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Article |

Imposture as a Form of Mastery

ROY R. GRINKER JR., M.D.
Arch Gen Psychiatry. 1961;5(5):449-452. doi:10.1001/archpsyc.1961.01710170027002.
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The impostor, as a clinical type, is rarely seen. In part this is because he does not present himself for treatment, and in part it may be because he is successful in imposing his fabrications on the unsuspecting psychiatrist as well.

It is the purpose of this brief communication to present material concerning a patient whose imposture was discovered quite by accident toward the end of his therapy, and whose fabrications took a special form, in that the feelings and incidents he reported and dealt with were real events that had occurred 3 years earlier, but were being reported as though they were current events. In other words, this patient reported vividly, with feeling, chronologically and continuously, episodes and experiences that were total lies at the time they were told, but had in fact been totally true 3 years before.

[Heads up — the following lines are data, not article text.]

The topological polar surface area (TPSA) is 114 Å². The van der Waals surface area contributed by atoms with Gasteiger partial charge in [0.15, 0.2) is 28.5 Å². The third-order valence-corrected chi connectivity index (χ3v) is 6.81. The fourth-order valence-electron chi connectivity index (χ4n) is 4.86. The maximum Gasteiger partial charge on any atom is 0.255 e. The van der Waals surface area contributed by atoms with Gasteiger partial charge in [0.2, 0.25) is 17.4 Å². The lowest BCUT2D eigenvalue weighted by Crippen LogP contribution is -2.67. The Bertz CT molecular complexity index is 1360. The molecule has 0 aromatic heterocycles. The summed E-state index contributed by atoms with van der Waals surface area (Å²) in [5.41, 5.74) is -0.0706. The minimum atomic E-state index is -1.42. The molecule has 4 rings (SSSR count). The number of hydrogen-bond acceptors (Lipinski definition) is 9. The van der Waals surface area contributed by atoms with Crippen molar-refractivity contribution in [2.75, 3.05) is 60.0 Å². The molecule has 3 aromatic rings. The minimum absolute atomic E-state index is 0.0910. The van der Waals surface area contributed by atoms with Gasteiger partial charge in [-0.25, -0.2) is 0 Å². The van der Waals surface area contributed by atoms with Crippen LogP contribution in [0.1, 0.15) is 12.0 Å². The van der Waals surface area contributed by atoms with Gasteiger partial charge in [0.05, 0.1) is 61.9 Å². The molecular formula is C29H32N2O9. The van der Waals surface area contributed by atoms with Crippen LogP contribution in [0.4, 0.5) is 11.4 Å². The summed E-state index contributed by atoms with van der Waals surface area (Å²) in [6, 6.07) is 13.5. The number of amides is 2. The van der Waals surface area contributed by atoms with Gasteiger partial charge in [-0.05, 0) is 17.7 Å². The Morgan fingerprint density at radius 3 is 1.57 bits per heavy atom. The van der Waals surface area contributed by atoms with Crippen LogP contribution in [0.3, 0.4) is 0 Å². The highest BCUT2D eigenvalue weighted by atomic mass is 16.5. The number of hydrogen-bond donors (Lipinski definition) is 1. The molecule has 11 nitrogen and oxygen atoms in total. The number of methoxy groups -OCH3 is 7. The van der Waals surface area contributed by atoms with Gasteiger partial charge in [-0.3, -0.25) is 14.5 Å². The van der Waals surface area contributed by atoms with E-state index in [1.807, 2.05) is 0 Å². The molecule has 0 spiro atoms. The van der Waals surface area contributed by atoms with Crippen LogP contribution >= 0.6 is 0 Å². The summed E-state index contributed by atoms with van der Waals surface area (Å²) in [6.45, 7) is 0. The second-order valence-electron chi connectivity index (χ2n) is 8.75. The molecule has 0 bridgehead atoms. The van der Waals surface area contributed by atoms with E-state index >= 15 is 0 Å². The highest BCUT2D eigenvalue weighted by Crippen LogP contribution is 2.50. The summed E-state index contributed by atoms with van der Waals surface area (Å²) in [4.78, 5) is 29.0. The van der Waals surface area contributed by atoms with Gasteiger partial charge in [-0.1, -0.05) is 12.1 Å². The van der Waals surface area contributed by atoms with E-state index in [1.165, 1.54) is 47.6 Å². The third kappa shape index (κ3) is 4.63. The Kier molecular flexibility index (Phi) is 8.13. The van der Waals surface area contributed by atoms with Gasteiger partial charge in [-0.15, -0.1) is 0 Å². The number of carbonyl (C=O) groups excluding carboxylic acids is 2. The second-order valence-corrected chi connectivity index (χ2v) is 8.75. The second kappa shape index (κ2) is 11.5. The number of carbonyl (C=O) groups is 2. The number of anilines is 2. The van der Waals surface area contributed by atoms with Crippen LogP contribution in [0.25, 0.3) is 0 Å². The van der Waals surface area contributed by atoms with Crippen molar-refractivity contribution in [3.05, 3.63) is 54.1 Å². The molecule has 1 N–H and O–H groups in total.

Report of Case  A 26-year-old

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